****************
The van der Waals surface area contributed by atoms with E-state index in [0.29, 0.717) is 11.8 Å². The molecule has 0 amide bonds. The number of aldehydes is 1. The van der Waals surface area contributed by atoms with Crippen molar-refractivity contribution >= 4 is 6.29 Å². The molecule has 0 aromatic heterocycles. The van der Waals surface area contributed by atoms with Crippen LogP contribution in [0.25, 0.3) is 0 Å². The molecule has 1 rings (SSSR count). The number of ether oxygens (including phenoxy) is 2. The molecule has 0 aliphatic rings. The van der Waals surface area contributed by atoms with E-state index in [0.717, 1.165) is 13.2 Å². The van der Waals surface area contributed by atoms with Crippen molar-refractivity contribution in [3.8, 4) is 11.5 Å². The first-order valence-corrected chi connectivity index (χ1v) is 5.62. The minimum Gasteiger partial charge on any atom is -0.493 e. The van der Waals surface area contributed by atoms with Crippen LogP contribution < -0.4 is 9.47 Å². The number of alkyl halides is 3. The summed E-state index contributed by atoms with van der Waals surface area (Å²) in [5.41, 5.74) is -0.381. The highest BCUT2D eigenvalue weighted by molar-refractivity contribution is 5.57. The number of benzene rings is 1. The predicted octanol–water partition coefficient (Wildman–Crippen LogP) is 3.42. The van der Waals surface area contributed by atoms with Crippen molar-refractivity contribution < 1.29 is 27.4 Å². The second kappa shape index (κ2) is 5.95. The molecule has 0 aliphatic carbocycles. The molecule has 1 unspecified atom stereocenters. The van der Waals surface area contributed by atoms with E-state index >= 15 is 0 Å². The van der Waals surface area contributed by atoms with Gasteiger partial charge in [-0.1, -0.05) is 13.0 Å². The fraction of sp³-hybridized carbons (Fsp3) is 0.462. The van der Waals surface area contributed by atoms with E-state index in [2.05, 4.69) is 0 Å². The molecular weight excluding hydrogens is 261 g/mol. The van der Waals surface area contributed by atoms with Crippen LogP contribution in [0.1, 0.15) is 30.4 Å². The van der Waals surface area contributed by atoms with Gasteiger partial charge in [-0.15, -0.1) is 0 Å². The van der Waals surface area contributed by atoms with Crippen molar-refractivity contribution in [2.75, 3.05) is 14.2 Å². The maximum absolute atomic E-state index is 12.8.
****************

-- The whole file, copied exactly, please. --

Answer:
The van der Waals surface area contributed by atoms with E-state index in [0.29, 0.717) is 11.8 Å². The molecule has 0 amide bonds. The number of aldehydes is 1. The van der Waals surface area contributed by atoms with Crippen molar-refractivity contribution >= 4 is 6.29 Å². The molecule has 0 aromatic heterocycles. The van der Waals surface area contributed by atoms with Crippen LogP contribution in [0.25, 0.3) is 0 Å². The molecule has 1 rings (SSSR count). The number of ether oxygens (including phenoxy) is 2. The molecule has 0 aliphatic rings. The van der Waals surface area contributed by atoms with E-state index in [0.717, 1.165) is 13.2 Å². The van der Waals surface area contributed by atoms with Crippen molar-refractivity contribution in [3.8, 4) is 11.5 Å². The first-order valence-corrected chi connectivity index (χ1v) is 5.62. The minimum Gasteiger partial charge on any atom is -0.493 e. The van der Waals surface area contributed by atoms with Crippen LogP contribution < -0.4 is 9.47 Å². The number of alkyl halides is 3. The summed E-state index contributed by atoms with van der Waals surface area (Å²) in [5.41, 5.74) is -0.381. The highest BCUT2D eigenvalue weighted by molar-refractivity contribution is 5.57. The number of benzene rings is 1. The predicted octanol–water partition coefficient (Wildman–Crippen LogP) is 3.42. The van der Waals surface area contributed by atoms with Crippen molar-refractivity contribution < 1.29 is 27.4 Å². The second kappa shape index (κ2) is 5.95. The molecule has 0 aliphatic carbocycles. The molecule has 1 unspecified atom stereocenters. The van der Waals surface area contributed by atoms with E-state index >= 15 is 0 Å². The van der Waals surface area contributed by atoms with Gasteiger partial charge in [-0.1, -0.05) is 13.0 Å². The fraction of sp³-hybridized carbons (Fsp3) is 0.462. The van der Waals surface area contributed by atoms with E-state index in [2.05, 4.69) is 0 Å². The molecular weight excluding hydrogens is 261 g/mol. The van der Waals surface area contributed by atoms with Crippen LogP contribution in [0.1, 0.15) is 30.4 Å². The van der Waals surface area contributed by atoms with Gasteiger partial charge in [-0.15, -0.1) is 0 Å². The van der Waals surface area contributed by atoms with Crippen molar-refractivity contribution in [2.75, 3.05) is 14.2 Å². The maximum absolute atomic E-state index is 12.8.